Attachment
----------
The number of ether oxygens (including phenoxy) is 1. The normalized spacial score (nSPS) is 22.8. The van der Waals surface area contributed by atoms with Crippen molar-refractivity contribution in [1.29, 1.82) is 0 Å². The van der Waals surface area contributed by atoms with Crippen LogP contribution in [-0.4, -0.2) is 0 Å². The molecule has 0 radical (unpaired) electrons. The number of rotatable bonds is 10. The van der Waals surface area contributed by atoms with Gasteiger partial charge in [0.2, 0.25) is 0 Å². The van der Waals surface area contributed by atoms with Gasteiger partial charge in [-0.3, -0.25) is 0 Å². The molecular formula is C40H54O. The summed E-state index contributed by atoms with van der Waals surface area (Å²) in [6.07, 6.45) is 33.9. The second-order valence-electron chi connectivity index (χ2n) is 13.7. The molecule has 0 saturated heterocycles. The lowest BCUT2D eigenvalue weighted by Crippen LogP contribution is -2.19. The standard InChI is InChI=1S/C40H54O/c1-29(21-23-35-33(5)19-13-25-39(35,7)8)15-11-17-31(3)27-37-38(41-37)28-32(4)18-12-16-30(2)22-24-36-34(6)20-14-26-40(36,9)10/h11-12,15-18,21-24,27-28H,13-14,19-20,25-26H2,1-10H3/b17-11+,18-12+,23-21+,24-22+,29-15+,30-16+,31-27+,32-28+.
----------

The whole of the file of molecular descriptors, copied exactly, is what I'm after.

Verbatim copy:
The number of ether oxygens (including phenoxy) is 1. The normalized spacial score (nSPS) is 22.8. The van der Waals surface area contributed by atoms with Crippen molar-refractivity contribution in [1.29, 1.82) is 0 Å². The van der Waals surface area contributed by atoms with Crippen LogP contribution in [-0.4, -0.2) is 0 Å². The molecule has 0 radical (unpaired) electrons. The number of rotatable bonds is 10. The van der Waals surface area contributed by atoms with Gasteiger partial charge in [0.2, 0.25) is 0 Å². The van der Waals surface area contributed by atoms with Gasteiger partial charge in [-0.3, -0.25) is 0 Å². The molecular formula is C40H54O. The summed E-state index contributed by atoms with van der Waals surface area (Å²) in [6.07, 6.45) is 33.9. The second-order valence-electron chi connectivity index (χ2n) is 13.7. The molecule has 0 saturated heterocycles. The lowest BCUT2D eigenvalue weighted by Crippen LogP contribution is -2.19. The standard InChI is InChI=1S/C40H54O/c1-29(21-23-35-33(5)19-13-25-39(35,7)8)15-11-17-31(3)27-37-38(41-37)28-32(4)18-12-16-30(2)22-24-36-34(6)20-14-26-40(36,9)10/h11-12,15-18,21-24,27-28H,13-14,19-20,25-26H2,1-10H3/b17-11+,18-12+,23-21+,24-22+,29-15+,30-16+,31-27+,32-28+.